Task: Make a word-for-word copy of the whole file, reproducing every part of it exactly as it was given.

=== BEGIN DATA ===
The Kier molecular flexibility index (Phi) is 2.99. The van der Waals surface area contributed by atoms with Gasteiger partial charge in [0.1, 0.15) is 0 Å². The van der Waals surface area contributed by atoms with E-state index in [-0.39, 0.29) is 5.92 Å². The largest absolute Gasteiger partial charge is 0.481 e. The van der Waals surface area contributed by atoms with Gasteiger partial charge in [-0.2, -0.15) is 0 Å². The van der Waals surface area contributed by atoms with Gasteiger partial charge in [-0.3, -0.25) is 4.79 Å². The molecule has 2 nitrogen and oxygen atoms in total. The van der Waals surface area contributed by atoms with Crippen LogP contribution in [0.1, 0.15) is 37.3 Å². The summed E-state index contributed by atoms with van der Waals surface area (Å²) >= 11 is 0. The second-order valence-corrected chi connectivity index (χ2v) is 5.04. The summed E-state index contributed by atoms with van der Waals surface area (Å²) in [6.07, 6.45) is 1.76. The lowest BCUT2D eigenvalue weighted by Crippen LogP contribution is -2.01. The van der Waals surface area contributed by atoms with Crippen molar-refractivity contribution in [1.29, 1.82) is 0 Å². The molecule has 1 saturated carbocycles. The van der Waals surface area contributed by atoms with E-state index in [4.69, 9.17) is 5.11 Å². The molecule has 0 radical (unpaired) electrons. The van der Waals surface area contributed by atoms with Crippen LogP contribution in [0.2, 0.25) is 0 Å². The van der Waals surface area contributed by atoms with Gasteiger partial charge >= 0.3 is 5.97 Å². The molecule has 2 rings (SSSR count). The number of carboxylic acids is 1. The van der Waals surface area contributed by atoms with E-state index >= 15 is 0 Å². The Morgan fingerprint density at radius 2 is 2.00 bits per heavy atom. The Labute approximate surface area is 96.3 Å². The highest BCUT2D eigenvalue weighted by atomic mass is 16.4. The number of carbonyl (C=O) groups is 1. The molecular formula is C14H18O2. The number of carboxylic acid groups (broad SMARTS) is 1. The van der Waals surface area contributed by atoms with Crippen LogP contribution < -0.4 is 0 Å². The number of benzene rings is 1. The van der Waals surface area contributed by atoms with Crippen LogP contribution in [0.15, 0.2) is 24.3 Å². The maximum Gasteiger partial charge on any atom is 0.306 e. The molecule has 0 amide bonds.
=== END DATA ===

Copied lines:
The Kier molecular flexibility index (Phi) is 2.99. The van der Waals surface area contributed by atoms with Gasteiger partial charge in [0.1, 0.15) is 0 Å². The van der Waals surface area contributed by atoms with E-state index in [-0.39, 0.29) is 5.92 Å². The largest absolute Gasteiger partial charge is 0.481 e. The van der Waals surface area contributed by atoms with Gasteiger partial charge in [-0.2, -0.15) is 0 Å². The van der Waals surface area contributed by atoms with Gasteiger partial charge in [-0.3, -0.25) is 4.79 Å². The molecule has 2 nitrogen and oxygen atoms in total. The van der Waals surface area contributed by atoms with Crippen LogP contribution in [0.1, 0.15) is 37.3 Å². The summed E-state index contributed by atoms with van der Waals surface area (Å²) >= 11 is 0. The second-order valence-corrected chi connectivity index (χ2v) is 5.04. The summed E-state index contributed by atoms with van der Waals surface area (Å²) in [6.07, 6.45) is 1.76. The lowest BCUT2D eigenvalue weighted by Crippen LogP contribution is -2.01. The van der Waals surface area contributed by atoms with Crippen molar-refractivity contribution in [1.29, 1.82) is 0 Å². The molecule has 1 saturated carbocycles. The van der Waals surface area contributed by atoms with E-state index in [4.69, 9.17) is 5.11 Å². The molecule has 0 radical (unpaired) electrons. The van der Waals surface area contributed by atoms with Crippen LogP contribution in [0.2, 0.25) is 0 Å². The van der Waals surface area contributed by atoms with Gasteiger partial charge >= 0.3 is 5.97 Å². The molecule has 2 rings (SSSR count). The number of carboxylic acids is 1. The van der Waals surface area contributed by atoms with E-state index >= 15 is 0 Å². The Morgan fingerprint density at radius 2 is 2.00 bits per heavy atom. The Labute approximate surface area is 96.3 Å². The highest BCUT2D eigenvalue weighted by atomic mass is 16.4. The number of carbonyl (C=O) groups is 1. The molecular formula is C14H18O2. The number of carboxylic acid groups (broad SMARTS) is 1. The van der Waals surface area contributed by atoms with Crippen LogP contribution < -0.4 is 0 Å². The number of benzene rings is 1. The van der Waals surface area contributed by atoms with Crippen LogP contribution in [0.15, 0.2) is 24.3 Å². The maximum Gasteiger partial charge on any atom is 0.306 e. The molecule has 0 amide bonds.